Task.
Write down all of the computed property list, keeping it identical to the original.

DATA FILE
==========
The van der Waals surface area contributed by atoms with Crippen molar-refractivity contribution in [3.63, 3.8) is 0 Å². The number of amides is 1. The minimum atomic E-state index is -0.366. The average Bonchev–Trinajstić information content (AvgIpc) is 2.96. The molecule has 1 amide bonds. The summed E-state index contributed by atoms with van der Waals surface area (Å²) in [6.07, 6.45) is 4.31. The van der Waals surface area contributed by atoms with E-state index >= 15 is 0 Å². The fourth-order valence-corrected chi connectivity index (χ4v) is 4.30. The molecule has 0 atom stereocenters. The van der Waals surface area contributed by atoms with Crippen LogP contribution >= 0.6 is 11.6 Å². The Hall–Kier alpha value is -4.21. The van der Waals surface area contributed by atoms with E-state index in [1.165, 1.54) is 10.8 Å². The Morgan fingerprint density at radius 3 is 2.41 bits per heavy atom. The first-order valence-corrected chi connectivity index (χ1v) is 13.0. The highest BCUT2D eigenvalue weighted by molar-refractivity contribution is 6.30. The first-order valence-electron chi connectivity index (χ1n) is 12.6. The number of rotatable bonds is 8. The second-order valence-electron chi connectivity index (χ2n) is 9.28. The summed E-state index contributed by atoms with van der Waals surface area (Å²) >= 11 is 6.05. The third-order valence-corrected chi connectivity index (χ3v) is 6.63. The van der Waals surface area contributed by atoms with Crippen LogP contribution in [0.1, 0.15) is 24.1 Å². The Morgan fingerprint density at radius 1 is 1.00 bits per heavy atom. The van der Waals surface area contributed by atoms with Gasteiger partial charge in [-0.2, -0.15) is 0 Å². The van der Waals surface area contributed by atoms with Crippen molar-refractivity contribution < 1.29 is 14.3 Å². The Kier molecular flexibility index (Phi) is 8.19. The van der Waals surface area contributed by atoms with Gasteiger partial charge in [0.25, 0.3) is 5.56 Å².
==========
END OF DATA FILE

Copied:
The van der Waals surface area contributed by atoms with Crippen molar-refractivity contribution in [3.63, 3.8) is 0 Å². The number of amides is 1. The minimum atomic E-state index is -0.366. The average Bonchev–Trinajstić information content (AvgIpc) is 2.96. The molecule has 1 amide bonds. The summed E-state index contributed by atoms with van der Waals surface area (Å²) in [6.07, 6.45) is 4.31. The van der Waals surface area contributed by atoms with E-state index >= 15 is 0 Å². The fourth-order valence-corrected chi connectivity index (χ4v) is 4.30. The molecule has 0 atom stereocenters. The van der Waals surface area contributed by atoms with Crippen LogP contribution >= 0.6 is 11.6 Å². The Hall–Kier alpha value is -4.21. The van der Waals surface area contributed by atoms with E-state index in [1.165, 1.54) is 10.8 Å². The Morgan fingerprint density at radius 3 is 2.41 bits per heavy atom. The first-order valence-corrected chi connectivity index (χ1v) is 13.0. The highest BCUT2D eigenvalue weighted by molar-refractivity contribution is 6.30. The first-order valence-electron chi connectivity index (χ1n) is 12.6. The number of rotatable bonds is 8. The second-order valence-electron chi connectivity index (χ2n) is 9.28. The summed E-state index contributed by atoms with van der Waals surface area (Å²) >= 11 is 6.05. The third-order valence-corrected chi connectivity index (χ3v) is 6.63. The van der Waals surface area contributed by atoms with Crippen LogP contribution in [0.1, 0.15) is 24.1 Å². The Morgan fingerprint density at radius 1 is 1.00 bits per heavy atom. The van der Waals surface area contributed by atoms with Gasteiger partial charge in [-0.2, -0.15) is 0 Å². The van der Waals surface area contributed by atoms with Crippen molar-refractivity contribution < 1.29 is 14.3 Å². The Kier molecular flexibility index (Phi) is 8.19. The van der Waals surface area contributed by atoms with Gasteiger partial charge in [0.25, 0.3) is 5.56 Å².